State cannabidiol oil reports shows benefits to patients
A cannabidiol oil study authorized by the Nebraska Legislature in 2015 has shown the majority of 23 patients in the study have benefited from the cannabis derivative.
Patients in the study were ones diagnosed with intractable or treatment-resistant seizures.
The study was authorized by a bill (LB390) introduced by Sen. Sue Crawford of Bellevue, and was passed the same year a bill (LB643), introduced by Sen. Tommy Garrett of Bellevue, got through a first round of debate, then was withdrawn at the end of the session by its sponsor.
Garrett’s bill would have legalized medical cannabis for a variety of illnesses and conditions. While a medical cannabis bill has been introduced in most sessions since then, it has not moved successfully through three rounds of debate.
The drug in the cannabidiol study is the product Epidiolex oral solution, and was approved in June by the federal Food and Drug Administration. The federal Drug Enforcement Agency is rescheduling the drug before it is made commercially available, a report on the study said.
The report, issued Friday on behalf of the University of Nebraska Medical Center and Dr. Deepak Madhavan, said 31 patients were potential participants in the study and 27 qualified. Twenty-three are in the study presently, 11 of them under 19 years old.
The majority have shown benefits, particularly those with either Lennox-Gastaut syndrome or Dravet syndrome, said Dr. Christopher Kratochvil, associate UNMC vice chancellor for clinical research.
Lennox-Gastaut syndrome is a form of severe epilepsy that begins in childhood, usually between ages 3 to 5. It produces multiple types of seizures and intellectual disability. Dravet syndrome is a rare, lifelong form of epilepsy that begins in the first year of life with frequent or prolonged seizures and sometimes both.
Kratochvil reported that four of the original 27 patients withdrew from the study because of reasons that included elevated liver enzymes, parent concerns that seizures were worsening or not improving, or because the patient moved out of state.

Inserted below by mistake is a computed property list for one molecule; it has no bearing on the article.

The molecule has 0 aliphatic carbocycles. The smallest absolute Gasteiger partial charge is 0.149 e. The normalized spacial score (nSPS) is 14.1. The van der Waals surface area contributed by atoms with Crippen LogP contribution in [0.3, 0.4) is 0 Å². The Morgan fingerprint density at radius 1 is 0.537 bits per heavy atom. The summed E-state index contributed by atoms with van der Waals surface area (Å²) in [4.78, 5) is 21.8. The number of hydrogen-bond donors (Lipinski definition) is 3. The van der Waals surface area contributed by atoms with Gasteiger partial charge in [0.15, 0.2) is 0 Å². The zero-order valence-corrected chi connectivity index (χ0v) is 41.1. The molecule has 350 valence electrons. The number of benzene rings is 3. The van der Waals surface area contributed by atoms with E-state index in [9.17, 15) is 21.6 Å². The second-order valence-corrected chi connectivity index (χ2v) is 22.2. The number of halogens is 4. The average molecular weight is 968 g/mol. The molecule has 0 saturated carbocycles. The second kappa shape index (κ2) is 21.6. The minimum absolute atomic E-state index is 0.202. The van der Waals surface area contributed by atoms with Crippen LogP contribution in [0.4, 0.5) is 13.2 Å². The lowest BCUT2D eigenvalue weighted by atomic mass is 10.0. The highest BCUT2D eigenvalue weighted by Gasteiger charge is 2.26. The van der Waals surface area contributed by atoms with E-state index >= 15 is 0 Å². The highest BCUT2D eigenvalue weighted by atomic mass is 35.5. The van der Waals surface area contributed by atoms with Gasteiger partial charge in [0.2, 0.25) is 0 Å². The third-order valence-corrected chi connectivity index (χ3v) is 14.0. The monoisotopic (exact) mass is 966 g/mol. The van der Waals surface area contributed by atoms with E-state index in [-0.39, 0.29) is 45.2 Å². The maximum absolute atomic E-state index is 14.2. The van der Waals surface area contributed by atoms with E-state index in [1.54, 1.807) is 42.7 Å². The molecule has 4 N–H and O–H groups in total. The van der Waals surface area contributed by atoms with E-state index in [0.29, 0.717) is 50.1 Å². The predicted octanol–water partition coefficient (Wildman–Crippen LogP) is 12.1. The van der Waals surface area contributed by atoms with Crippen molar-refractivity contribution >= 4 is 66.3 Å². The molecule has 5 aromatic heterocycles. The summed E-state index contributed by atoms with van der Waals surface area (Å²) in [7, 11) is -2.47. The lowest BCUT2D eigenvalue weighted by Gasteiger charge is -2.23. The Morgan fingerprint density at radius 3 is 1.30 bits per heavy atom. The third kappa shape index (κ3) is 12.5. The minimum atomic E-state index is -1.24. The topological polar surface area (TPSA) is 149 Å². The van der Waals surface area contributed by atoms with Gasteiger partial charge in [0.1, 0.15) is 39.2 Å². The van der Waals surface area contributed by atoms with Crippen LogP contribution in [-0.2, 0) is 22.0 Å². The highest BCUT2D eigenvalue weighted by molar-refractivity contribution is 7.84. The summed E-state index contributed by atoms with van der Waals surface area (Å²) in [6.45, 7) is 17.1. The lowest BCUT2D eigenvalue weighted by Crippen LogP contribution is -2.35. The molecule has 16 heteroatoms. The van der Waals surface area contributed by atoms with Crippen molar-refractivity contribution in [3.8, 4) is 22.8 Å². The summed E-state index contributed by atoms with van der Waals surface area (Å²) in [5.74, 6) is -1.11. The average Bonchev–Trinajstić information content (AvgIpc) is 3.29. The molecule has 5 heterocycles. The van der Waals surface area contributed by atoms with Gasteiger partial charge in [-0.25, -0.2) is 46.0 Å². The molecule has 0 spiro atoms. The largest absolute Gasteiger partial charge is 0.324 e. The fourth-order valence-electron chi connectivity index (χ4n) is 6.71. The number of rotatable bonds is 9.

Side effects included sleepiness, unsteady gait, lethargy and a drop in blood platelet count. The side effects generally resolved when dosages of the drug or other seizure medications were adjusted, Kratochvil said.
He said that once the drug is commercially available, the medical center’s access to the drug at no charge to participating patients will probably be limited. Researchers are requesting from GW Pharmaceuticals to continue receiving it for patients who might not have access through their health insurance.
A February 2017 sampling of likely Nebraska voters showed 77 percent of those surveyed would vote in favor of allowing doctors in the state to prescribe medical marijuana to patients with serious illnesses or conditions.
Fifty-seven percent of those surveyed identified themselves as Republican or leaning Republican, and 27 percent as a Democrat or leaning Democrat.
Lincoln Sen. Anna Wishart introduced a resolution (LR293CA) in the 2018 legislative session to allow voters to weigh in on a constitutional amendment that would legalize medical cannabis. The resolution was sent by the Judiciary Committee to the full Legislature for first-round debate, but was killed at the end of the session.